The Supreme Court recently made life a little easier for plan administrators and employee benefit practitioners when it unanimously held that a plan administrator properly relied on plan documents that named the ex-wife of a plan participant as the beneficiary of a savings and investment plan (“SIP”), even though the couple's divorce decree provided that she had waived her interests in the plan. In Kennedy v. Plan Administrator for DuPont Savings & Investment Plan, et al., No. 07-636 (U.S. Jan. 26, 2009), the Supreme Court reaffirmed the “plan document rule” and settled a split among the federal circuit courts of appeal over whether a plan beneficiary could waive his rights to ERISA benefits through a divorce decree, even if the decree was not a qualified domestic relations order (“QDRO”). These rulings have important implications for plan sponsors and administrators, who should review the language in their benefit plans to ensure that they are giving plan participants clear instructions for designating beneficiaries and disclaiming benefits that are contemplated by the Kennedy decision.
The Kennedy Decision
In 1974, William Kennedy designated his wife, Liv Kennedy, as the beneficiary under the savings and investment plan (“SIP”) sponsored by his employer, E.I. DuPont de Nemours & Company (“DuPont”). Twenty years later, the couple divorced. The divorce decree provided that Liv had waived her interests in all her former spouse's ERISA plans, including the DuPont SIP plan. Thereafter, William completed the necessary paperwork to name his daughter, Kari Kennedy, as the beneficiary under DuPont's pension and retirement plans. However, William never changed his designation of Liv as beneficiary under the SIP plan. William died in 2001 and Kari, executrix for her father's estate, asked DuPont to distribute the SIP funds to William's estate. DuPont declined to do so. Instead, DuPont paid approximately $400,000 to Liv in accord with the SIP beneficiary designation form that was still on file. The estate sued both DuPont and the SIP plan administrator, arguing that Liv waived her interest in the SIP plan through her divorce decree and that the plan administrator violated ERISA by ignoring that waiver.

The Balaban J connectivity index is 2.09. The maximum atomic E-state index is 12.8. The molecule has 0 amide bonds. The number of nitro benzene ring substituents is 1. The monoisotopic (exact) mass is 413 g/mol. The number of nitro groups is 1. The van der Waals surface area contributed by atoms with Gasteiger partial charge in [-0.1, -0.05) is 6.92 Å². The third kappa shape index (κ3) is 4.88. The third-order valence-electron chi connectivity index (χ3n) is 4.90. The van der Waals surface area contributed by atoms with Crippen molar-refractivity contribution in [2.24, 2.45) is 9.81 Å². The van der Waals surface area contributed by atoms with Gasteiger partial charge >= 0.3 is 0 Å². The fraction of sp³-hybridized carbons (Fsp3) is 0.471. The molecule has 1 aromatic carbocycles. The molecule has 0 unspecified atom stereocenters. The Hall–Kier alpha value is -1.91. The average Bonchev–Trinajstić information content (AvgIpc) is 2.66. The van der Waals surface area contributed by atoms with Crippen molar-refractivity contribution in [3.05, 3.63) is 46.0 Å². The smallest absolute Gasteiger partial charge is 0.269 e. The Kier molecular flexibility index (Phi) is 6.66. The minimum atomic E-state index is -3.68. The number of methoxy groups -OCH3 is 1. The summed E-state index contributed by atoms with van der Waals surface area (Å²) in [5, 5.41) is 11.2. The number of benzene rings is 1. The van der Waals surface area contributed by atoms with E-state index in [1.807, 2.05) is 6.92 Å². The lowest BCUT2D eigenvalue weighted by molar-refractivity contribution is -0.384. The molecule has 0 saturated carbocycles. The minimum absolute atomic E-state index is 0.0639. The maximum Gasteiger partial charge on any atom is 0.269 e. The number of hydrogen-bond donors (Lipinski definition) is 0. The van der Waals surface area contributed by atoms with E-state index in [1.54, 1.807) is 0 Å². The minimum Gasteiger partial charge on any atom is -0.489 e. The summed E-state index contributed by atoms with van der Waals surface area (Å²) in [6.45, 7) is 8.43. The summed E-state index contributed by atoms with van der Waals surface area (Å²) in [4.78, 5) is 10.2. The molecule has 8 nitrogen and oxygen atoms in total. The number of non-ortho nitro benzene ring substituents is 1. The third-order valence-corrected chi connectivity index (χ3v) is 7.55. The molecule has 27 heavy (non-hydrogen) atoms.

The federal trial court granted summary judgment to the estate, ruling that a beneficiary could waive her rights to plan assets “provided that the waiver is explicit, voluntary, and made in good faith.” The Fifth Circuit Court of Appeals reversed, holding that common law waivers of ERISA benefits were unlawful diversions of plan assets that violated ERISA's anti-alienation provisions [29 U.S.C. § 1056(d)(1)]. On appeal, the Supreme Court affirmed the result from the Circuit Court of Appeals, although it rejected the Fifth Circuit's reasoning.
- Waivers of plan benefits in non-QDRO divorce decrees do not violate ERISA's anti-alienation provision.
The Supreme Court began by analyzing the split among the circuit courts and state supreme courts over whether a divorced spouse could waive her pension plan benefits through a divorce decree that did not meet the requirements under ERISA for a Qualified Domestic Relations Order (“QDRO”). Several courts, including the Fifth Circuit, had found that waivers outside of the QDRO context were impermissible diversions of ERISA plan benefits from one person to another. The Kennedy Court was not persuaded by this analysis and, instead, turned to principles of trust law that permit beneficiaries to disclaim their interests in spendthrift trusts. Since ERISA's anti-alienation provisions were drafted with an eye to these principles, the Supreme Court concluded that ERISA could not be read to deny waivers merely because the waiver is not in a QDRO.